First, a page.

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Fight Club

(Vivendi Universal; US: Jul 2007)

I Am Jack's Crappy Movie Tie-In

Fight Club was a challenging, controversial book that was translated into a challenging, controversial movie; five years later, that challenging, controversial movie has been translated into a banal, insignificant video game.


It’s almost a truism that movie-to-game adaptations are a difficult trick to pull off, and Fight Club is an especially thorny case. The film is full to bursting with competing, often contradictory themes. Its messy critiques of retail culture, anarchist rhetoric, and Iron John masculinity are difficult to unpack and absorb. It’s also formally complex, flitting willy-nilly between viewpoints and dragging the viewer through flashbacks and montages at a breakneck pace. Converting a fragmented, sprawling film like this into a game without upsetting the player’s ability to meaningfully interact with it is—to say the least—a daunting task, and perhaps it’s best that developers Genuine Games didn’t bother trying.


So let’s accept the video game version of Fight Club on its own terms. Ignore the book completely, and throw out most of the film’s themes as well; too many ideas just muddy the waters. Recognize that the game is an extension of Fight Club‘s highly stylized violence. Even with its scope constrained to the domain of pure spectacle, the game still manages to come up short.


In the movie, fights between club members were in-your-face affairs: big, loud, bloody slugfests shot and edited to make the audience feel as if they were the ones throwing and taking punches. Fights were also intimate encounters, moments of physical and emotional closeness between the combatants that were as likely to end in a hug as a knockout. The film’s action had a visceral quality to it that both repelled and attracted the viewer, leaving him or her unable to turn away from its abject physicality. This physicality—the sense of being in the fight—is what’s missing from the game.


The affectless graphics are a large part of the problem. Technically, there’s little to complain about: the detailed character models and high-resolution textures are all adequately executed. In fact, they are perhaps a little too well-executed. The game has an overly smooth look to it that runs counter to the messy, blood-stained aesthetic it’s striving for.


A few visual effects are tossed around in an attempt to make things a little nastier, but none of them are able to get much of a rise out of the player. There’s usually some splatter after a hit, but that’s become such a clichéd visual element in games that it hardly registers at all. Droplets of blood splatter onto the surface of the screen as if they had been sprayed onto the lens of the imaginary camera watching the action; it looks as cheesy as it sounds. Near the end of a round, when your enemy’s health is low, it becomes possible to throw an extra-powerful punch to finish him off; the hit is replayed in slow-motion through an X-ray filter, so you can watch the bones shattering (this visual grace note was also used in the Jet Li vehicle Romeo Must Die, where it added just as little to the audience’s experience).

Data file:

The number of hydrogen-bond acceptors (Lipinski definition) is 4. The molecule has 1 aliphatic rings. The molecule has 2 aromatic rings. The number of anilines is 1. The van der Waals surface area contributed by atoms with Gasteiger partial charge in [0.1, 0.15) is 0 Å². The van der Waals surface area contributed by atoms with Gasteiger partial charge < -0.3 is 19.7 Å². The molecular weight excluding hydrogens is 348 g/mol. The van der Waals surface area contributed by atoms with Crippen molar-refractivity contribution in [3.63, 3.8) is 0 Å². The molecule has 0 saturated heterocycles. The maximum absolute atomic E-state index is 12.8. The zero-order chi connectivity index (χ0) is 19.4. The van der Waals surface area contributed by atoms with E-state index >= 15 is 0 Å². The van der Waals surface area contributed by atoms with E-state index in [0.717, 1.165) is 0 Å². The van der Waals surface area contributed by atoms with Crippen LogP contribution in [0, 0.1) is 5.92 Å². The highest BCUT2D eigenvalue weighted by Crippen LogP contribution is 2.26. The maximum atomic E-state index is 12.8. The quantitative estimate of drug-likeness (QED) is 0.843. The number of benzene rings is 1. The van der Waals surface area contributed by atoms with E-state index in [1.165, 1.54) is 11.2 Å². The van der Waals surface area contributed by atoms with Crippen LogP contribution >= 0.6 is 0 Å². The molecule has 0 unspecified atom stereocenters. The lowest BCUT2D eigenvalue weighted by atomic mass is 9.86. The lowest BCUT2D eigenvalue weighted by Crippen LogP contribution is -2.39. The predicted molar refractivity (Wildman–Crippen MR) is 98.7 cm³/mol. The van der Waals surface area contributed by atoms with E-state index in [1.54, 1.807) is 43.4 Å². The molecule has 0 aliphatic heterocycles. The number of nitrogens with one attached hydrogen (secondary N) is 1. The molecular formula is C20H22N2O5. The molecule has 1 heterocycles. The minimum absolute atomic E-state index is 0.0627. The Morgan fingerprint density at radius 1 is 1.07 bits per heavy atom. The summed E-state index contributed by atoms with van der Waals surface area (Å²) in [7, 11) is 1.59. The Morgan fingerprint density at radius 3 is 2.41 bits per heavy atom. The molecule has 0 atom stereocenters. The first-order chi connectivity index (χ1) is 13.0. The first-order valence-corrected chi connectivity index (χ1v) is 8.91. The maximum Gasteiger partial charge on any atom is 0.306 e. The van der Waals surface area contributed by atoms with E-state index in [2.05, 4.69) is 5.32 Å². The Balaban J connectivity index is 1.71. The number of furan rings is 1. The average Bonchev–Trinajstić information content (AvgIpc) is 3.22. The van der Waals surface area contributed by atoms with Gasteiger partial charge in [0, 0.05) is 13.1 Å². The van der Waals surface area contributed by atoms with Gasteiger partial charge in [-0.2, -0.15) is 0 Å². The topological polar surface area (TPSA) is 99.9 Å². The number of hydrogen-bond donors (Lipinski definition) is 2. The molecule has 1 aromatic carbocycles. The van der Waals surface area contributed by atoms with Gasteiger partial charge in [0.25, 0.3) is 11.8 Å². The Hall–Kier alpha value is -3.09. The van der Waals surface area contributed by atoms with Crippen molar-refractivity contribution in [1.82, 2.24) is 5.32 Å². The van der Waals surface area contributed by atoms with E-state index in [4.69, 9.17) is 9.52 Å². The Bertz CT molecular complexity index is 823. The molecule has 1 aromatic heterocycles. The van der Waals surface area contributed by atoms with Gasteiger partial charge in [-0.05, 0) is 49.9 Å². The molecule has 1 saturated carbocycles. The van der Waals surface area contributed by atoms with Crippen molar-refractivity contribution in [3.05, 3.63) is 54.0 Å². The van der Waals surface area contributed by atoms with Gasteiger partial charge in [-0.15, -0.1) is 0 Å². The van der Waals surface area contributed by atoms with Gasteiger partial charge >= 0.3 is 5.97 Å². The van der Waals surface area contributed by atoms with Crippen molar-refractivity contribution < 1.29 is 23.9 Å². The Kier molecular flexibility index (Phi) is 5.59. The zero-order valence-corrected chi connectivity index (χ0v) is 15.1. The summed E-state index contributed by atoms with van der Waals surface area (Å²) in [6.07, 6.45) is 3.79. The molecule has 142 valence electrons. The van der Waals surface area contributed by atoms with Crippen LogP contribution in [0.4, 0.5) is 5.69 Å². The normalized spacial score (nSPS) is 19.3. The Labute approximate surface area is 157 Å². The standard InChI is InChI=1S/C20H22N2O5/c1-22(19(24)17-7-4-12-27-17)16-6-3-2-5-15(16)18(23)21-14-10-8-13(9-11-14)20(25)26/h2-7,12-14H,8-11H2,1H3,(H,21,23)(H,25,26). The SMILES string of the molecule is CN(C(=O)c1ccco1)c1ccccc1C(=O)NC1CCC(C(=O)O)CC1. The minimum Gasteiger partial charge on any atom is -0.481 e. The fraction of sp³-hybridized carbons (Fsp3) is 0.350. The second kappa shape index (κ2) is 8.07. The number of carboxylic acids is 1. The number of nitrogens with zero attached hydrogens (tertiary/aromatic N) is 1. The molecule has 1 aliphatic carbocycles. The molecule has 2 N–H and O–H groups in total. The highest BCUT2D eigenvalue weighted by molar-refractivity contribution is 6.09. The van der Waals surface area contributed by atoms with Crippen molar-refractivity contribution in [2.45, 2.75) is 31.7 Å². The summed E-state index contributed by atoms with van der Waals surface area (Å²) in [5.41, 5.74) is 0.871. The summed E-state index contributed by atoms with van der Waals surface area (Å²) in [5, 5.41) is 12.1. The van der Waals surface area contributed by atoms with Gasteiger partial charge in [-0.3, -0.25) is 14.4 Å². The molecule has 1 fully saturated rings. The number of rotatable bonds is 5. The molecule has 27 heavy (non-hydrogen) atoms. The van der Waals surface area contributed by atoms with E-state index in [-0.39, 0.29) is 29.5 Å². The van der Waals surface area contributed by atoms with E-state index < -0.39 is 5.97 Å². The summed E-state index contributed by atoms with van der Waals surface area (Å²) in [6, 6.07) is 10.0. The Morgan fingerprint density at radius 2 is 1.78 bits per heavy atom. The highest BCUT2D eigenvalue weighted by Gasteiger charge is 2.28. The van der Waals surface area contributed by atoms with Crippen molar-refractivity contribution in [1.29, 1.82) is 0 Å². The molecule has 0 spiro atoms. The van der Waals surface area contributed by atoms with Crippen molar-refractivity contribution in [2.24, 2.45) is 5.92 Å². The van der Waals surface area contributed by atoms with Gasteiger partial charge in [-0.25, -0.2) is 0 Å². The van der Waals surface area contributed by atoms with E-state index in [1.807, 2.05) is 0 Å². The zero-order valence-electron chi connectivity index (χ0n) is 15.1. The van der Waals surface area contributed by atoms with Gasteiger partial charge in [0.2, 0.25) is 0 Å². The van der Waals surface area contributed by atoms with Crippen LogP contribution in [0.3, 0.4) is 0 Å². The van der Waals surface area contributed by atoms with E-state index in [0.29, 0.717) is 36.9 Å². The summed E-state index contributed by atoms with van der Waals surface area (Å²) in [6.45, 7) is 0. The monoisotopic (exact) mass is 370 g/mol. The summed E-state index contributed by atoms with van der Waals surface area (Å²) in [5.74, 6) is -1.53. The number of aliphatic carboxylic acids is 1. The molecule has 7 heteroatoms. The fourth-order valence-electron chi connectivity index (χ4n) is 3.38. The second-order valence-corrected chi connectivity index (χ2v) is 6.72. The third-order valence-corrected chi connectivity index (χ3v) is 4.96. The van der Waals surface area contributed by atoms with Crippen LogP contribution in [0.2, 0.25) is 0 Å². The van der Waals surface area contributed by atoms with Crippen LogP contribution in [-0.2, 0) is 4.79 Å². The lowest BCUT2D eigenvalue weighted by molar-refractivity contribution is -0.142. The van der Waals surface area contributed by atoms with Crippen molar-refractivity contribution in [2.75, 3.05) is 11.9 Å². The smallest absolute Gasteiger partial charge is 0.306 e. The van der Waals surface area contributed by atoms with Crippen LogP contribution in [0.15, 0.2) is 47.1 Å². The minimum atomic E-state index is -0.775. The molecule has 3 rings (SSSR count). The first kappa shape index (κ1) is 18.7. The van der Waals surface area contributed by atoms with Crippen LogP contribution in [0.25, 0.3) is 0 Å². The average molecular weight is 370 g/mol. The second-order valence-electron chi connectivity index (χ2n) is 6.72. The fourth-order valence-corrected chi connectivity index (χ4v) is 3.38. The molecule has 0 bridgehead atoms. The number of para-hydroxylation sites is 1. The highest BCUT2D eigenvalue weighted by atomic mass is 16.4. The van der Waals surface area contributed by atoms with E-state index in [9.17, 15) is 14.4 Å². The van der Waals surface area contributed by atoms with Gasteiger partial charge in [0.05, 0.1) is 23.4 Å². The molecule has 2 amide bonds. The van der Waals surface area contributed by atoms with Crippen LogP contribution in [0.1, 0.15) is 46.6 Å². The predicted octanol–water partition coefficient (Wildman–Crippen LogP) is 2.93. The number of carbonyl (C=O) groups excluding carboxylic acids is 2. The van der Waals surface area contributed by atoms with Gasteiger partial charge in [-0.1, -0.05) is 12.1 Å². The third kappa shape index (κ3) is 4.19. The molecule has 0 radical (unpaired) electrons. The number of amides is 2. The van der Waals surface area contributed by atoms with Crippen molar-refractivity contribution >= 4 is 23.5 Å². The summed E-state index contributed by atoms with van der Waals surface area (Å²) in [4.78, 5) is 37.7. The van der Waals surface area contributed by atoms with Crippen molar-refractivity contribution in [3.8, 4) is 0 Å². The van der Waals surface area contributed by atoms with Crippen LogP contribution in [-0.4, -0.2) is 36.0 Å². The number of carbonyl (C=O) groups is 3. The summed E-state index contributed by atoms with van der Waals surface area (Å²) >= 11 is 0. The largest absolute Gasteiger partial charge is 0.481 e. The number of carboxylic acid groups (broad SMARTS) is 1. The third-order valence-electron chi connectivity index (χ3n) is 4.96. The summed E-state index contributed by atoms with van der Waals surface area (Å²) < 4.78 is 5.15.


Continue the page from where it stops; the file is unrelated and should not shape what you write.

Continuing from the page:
Also adding little to the experience of playing Fight Club is the audio. As with the graphics, the sound effects are passable, but hardly compelling. More distressing is the absence of speech during fights. While characters have plenty to say during non-interactive cinematics (especially in the game’s pointless “story” mode), they fall strangely silent as the player puts them through their paces, barely bothering to grunt as they dish out and take what is presumably a considerable amount of pain. There is a nice selection of music tracks to listen to—selections from the movie’s Dust Brothers-composed soundtrack, as well as songs by Korn, Limp Bizkit, and others—but the music only serves to point out how little else is happening from an auditory standpoint.


Even less engaging than the bland presentation is the stunted gameplay. The basic form, one-on-one fighting in the mode of Tekken or Guilty Gear, is reasonable enough, given the subject matter. As in all games of this type, punches, kicks, and throws are strung together into combos in an effort to drain the opponent’s health and eventually knock him out. Most fighting games achieve variety by including a broad array of characters for the player to use, each with a distinct palette of attacks. Fight Club includes upwards of a dozen characters, but there are actually only three sets of fighting styles to choose from: brawler, grappler, and martial artist. What’s worse, most of the moves and combos available to the player are of little to no use, since most fights can be won by simply mashing the buttons more quickly than the opponent; in fact, this is often the only way to win, since the sluggish controls preclude any attempt by the player to apply strategy to his or her approach.


This uninspired gameplay combines with the flaccid graphics and tired sound to produce a feeling of—well actually, they produce no feeling at all in the player. A video game that’s based on a spectacular, stylishly violent movie should be able to immerse the player in that violence; the player should not only be able to control the images on the screen, but to feel the hits they land on each other, to be enveloped and implicated in the production of pain. We should be having a debate over whether that sort of deep engagement with violence is healthy or productive, but Fight Club the game, unlike the film, is so affectless that it’s unable to spark any controversy. It’s thorough blandness renders it impotent, pointless, insignificant. It’s too boring to be offensive.

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